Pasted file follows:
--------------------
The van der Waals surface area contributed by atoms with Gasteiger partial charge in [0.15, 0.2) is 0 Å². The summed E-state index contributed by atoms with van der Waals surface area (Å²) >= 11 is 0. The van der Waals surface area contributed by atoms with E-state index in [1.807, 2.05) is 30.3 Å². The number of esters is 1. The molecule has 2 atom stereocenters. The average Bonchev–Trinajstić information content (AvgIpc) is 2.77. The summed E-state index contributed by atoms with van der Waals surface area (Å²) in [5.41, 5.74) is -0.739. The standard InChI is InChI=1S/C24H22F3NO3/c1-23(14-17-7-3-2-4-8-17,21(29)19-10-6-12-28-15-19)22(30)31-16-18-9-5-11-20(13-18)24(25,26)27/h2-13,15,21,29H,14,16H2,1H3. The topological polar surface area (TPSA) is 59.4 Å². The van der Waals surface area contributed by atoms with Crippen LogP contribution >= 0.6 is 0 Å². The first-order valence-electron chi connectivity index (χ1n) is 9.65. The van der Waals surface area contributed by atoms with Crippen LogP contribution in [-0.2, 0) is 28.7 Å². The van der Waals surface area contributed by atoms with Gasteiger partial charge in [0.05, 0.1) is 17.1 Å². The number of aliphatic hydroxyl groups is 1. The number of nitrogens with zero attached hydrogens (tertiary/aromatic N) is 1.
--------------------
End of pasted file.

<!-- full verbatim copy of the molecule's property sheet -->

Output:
The van der Waals surface area contributed by atoms with Gasteiger partial charge in [0.15, 0.2) is 0 Å². The summed E-state index contributed by atoms with van der Waals surface area (Å²) >= 11 is 0. The van der Waals surface area contributed by atoms with E-state index in [1.807, 2.05) is 30.3 Å². The number of esters is 1. The molecule has 2 atom stereocenters. The average Bonchev–Trinajstić information content (AvgIpc) is 2.77. The summed E-state index contributed by atoms with van der Waals surface area (Å²) in [5.41, 5.74) is -0.739. The standard InChI is InChI=1S/C24H22F3NO3/c1-23(14-17-7-3-2-4-8-17,21(29)19-10-6-12-28-15-19)22(30)31-16-18-9-5-11-20(13-18)24(25,26)27/h2-13,15,21,29H,14,16H2,1H3. The topological polar surface area (TPSA) is 59.4 Å². The van der Waals surface area contributed by atoms with Crippen LogP contribution >= 0.6 is 0 Å². The first-order valence-electron chi connectivity index (χ1n) is 9.65. The van der Waals surface area contributed by atoms with Crippen LogP contribution in [-0.2, 0) is 28.7 Å². The van der Waals surface area contributed by atoms with Gasteiger partial charge in [0.05, 0.1) is 17.1 Å². The number of aliphatic hydroxyl groups is 1. The number of nitrogens with zero attached hydrogens (tertiary/aromatic N) is 1.